With Christmas literally just around the corner, many people are scratching their heads as they wonder what presents to buy for their families. This seasonal task is made easier for football fans, especially in Britain. No head scratching is required when it comes to buying a ticket to a football match on Boxing Day.
This is all thanks to two non-league clubs, Sheffield FC and Hallam FC, which also happen to be the world’s oldest and second oldest clubs respectively. It was on this day 157 years ago, that they played their first inter-club match.
The newly formed Football League staged their first Boxing Day match in1888 when Christmas Day was a rare public holiday. However, up until the fifties, there was a full programme of fixtures on the 25th when people bravely donned hats, gloves and scarves and made their way in the cold to the stadiums, rather than remain at home pulling crackers and pulling faces at mother-in-laws and inquisitive aunties. But as the fifties wore on, the crowds to the stadiums began to dwindle as transport workers started to enjoy the Christmas Day festivities. As a result, fixtures were removed from the football calender, and the last Christmas Day match was played in1957.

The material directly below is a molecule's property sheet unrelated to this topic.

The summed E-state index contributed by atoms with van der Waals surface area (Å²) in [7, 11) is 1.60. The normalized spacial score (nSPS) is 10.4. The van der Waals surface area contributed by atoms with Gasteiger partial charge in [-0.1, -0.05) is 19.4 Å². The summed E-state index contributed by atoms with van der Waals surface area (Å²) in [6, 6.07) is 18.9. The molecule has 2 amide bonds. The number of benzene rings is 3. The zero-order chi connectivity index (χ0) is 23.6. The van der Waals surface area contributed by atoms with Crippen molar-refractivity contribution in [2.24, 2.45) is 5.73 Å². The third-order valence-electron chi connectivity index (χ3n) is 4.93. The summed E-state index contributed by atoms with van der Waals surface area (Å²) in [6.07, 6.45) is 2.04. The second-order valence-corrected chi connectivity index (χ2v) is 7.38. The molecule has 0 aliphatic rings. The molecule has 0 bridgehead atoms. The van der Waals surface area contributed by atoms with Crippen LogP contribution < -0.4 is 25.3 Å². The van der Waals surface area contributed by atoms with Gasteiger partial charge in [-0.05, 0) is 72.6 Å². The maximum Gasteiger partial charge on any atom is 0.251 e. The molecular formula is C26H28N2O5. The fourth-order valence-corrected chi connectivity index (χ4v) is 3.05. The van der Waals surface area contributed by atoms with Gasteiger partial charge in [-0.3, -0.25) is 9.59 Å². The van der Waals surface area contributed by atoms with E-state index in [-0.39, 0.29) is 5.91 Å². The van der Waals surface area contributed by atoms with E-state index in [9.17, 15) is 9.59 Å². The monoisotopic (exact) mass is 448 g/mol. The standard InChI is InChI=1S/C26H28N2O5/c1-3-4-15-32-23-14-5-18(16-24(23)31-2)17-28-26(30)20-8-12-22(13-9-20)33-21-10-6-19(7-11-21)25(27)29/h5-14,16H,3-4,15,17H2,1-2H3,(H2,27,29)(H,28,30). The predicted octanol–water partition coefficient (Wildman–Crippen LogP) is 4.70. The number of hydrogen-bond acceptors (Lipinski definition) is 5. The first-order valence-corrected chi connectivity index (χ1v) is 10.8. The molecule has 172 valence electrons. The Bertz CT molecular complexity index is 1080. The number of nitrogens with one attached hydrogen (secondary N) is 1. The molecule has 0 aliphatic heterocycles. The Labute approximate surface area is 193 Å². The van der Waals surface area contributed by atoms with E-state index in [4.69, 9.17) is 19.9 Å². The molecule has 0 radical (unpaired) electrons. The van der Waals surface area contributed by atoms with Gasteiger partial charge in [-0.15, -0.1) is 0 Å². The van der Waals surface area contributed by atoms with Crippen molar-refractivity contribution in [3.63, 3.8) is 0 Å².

Football fans rub their hands with glee when Yuletide comes around. Not so the footballers, as this is when they work most for their bread and butter having to play matches on 23rd, 26th, 29th of December and also on the 2nd of January.
The fans are not the only ones rubbing their hands. So also are the sponsors, advertisers and the clubs themselves as the festive season has proved to be an all round money-spinner. With ten Premier League matches in one day and attendances swelled by home-comers returning to see families, only to escape from them the very next day, it is hardly surprising that their revenues are boosted.
The atmosphere in and around the stadiums becomes a grotto hubbubbing with the air mobbed by endless chatter about the winter transport window and life in general. Supporters bump into old pals and old flames and sip drinks with seldom seen siblings. Yes, football feels fab at Christmas and the Brits do not want to change that tradition.